All this means there is the realistic possibility of a terrorist attack or attack planning in the next twelve months. POSSIBLE does not mean negligible. ASIO is currently investigating multiple individuals who have discussed conducting terrorism in Australia. If you believe a person you know is going down a dark extremist path please talk to someone about it and consider calling the National Security Hotline.

Despite our work to identify and mitigate these threats, neither ASIO nor its partners can offer an absolute guarantee. We are not all-seeing and all-knowing. I for one would not want to live in a society where that was the case.

This is one reason why our partnerships are critical. Many of our most important domestic and international partners are represented here tonight and I thank you for the work you do – the work we do together – to protect Australia and Australians from threats to their security.

We must also maintain and nourish a broader partnership – a partnership with Australia’s people, governments, businesses and organisations. Security is a shared responsibility. If there is one key theme in many of the examples I have discussed this evening – particularly in the context of espionage – it is that everyone working with sensitive information needs to be security-aware.

The scale and sophistication of the threats facing Australia demands an equally scaled and sophisticated response. BAU just won’t do.

At the same time, there’s no place for what I call ‘security insecurity’. Please don’t think you are defenceless or resistance is futile. The threats facing our nation are serious, but not insurmountable. Our adversaries are sophisticated, but not unstoppable. Good security is achievable. Good security works. Even simple steps can make a major difference.

So what does good security look like? In my opinion, it needs to be three dimensional: vertical, horizontal and temporal.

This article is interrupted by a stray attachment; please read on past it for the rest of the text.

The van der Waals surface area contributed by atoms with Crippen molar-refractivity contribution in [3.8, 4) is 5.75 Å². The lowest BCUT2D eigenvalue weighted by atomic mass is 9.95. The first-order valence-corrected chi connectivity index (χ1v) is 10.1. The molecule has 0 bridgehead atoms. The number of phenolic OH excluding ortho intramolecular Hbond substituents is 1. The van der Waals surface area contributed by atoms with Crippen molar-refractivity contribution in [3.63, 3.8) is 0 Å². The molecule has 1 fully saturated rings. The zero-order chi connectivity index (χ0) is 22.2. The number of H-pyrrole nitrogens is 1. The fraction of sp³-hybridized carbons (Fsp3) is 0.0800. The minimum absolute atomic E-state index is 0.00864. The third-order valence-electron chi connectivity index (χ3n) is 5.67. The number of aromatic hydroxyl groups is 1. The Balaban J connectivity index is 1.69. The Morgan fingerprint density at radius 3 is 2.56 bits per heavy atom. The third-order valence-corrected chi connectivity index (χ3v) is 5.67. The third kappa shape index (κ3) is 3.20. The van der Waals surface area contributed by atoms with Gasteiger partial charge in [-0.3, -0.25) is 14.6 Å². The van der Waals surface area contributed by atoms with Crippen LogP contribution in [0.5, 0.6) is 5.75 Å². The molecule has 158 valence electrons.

The first dimension is vertical. Build security into the foundations of your enterprise – from the ground up, not merely added on at the end, like an antenna on a roof.

Ideally, good security starts before production does, which is why I quickly embedded ASIO officers in the nuclear submarine taskforce. The subs might be years away but the threat is not. Security is being built into every step of the supply chain, every part of the enterprise, and I acknowledge Defence’s great work on that.

That brings me to the second dimension – horizontal. Good security should reach across all elements of your organisation: people, places, technology, information.

You need a whole-of-enterprise approach. The world’s most high-tech fence won’t help if someone leaves the gate unlocked, forgets to update an operating system, uses PASSWORD as a password or gives away your intellectual property.

Security needs to be a shared responsibility, not a niche concern or something that’s ‘left to the specialists.’

The third dimension is temporal. Good security cannot be a point in time; it’s an enduring responsibility. As I’ve explained, threats, circumstances, technologies and people all change. We must constantly reconsider and recalibrate our defences. Ongoing education is critical. Use security incidents as teachable moments. Consider appointing security champions to mentor and coach staff. Encourage security awareness training that moves beyond standard inductions and refreshers to more tailored continuous learning.

The three dimensions of security reflect an organisation’s security culture.

Your security culture is ‘how you do security’ – the security-related values, mindsets and behaviours that are normalised within a workplace.